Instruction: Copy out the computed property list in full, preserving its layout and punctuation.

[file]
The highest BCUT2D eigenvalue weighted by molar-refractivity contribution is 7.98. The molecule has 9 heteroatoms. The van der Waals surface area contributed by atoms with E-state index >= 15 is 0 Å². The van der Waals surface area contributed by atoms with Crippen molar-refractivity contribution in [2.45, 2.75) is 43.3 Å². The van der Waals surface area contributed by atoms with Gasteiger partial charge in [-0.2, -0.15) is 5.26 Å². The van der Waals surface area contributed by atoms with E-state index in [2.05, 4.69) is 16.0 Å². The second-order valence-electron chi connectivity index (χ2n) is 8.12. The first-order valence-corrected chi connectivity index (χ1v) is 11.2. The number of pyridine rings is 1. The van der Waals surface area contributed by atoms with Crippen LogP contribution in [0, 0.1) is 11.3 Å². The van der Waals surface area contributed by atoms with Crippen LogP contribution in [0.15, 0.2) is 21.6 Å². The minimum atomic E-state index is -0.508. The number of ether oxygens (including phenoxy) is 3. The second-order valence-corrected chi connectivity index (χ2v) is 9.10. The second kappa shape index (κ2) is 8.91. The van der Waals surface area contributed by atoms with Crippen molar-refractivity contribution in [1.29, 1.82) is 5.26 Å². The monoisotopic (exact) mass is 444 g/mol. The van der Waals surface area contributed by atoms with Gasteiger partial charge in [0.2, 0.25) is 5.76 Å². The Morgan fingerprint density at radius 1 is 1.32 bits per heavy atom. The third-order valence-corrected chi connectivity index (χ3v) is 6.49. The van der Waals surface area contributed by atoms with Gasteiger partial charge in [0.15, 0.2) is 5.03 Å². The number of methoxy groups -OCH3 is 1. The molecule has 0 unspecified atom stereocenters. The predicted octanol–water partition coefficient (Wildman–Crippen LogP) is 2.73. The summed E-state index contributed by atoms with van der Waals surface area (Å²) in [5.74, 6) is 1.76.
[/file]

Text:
The highest BCUT2D eigenvalue weighted by molar-refractivity contribution is 7.98. The molecule has 9 heteroatoms. The van der Waals surface area contributed by atoms with E-state index >= 15 is 0 Å². The van der Waals surface area contributed by atoms with Crippen molar-refractivity contribution in [2.45, 2.75) is 43.3 Å². The van der Waals surface area contributed by atoms with Gasteiger partial charge in [-0.2, -0.15) is 5.26 Å². The van der Waals surface area contributed by atoms with E-state index in [2.05, 4.69) is 16.0 Å². The second-order valence-electron chi connectivity index (χ2n) is 8.12. The first-order valence-corrected chi connectivity index (χ1v) is 11.2. The number of pyridine rings is 1. The van der Waals surface area contributed by atoms with Crippen LogP contribution in [0, 0.1) is 11.3 Å². The van der Waals surface area contributed by atoms with Crippen LogP contribution in [0.15, 0.2) is 21.6 Å². The minimum atomic E-state index is -0.508. The number of ether oxygens (including phenoxy) is 3. The second-order valence-corrected chi connectivity index (χ2v) is 9.10. The second kappa shape index (κ2) is 8.91. The van der Waals surface area contributed by atoms with Crippen molar-refractivity contribution in [1.29, 1.82) is 5.26 Å². The monoisotopic (exact) mass is 444 g/mol. The van der Waals surface area contributed by atoms with Gasteiger partial charge in [0.2, 0.25) is 5.76 Å². The Morgan fingerprint density at radius 1 is 1.32 bits per heavy atom. The third-order valence-corrected chi connectivity index (χ3v) is 6.49. The van der Waals surface area contributed by atoms with Gasteiger partial charge in [0.15, 0.2) is 5.03 Å². The number of methoxy groups -OCH3 is 1. The molecule has 0 unspecified atom stereocenters. The predicted octanol–water partition coefficient (Wildman–Crippen LogP) is 2.73. The summed E-state index contributed by atoms with van der Waals surface area (Å²) in [5.74, 6) is 1.76.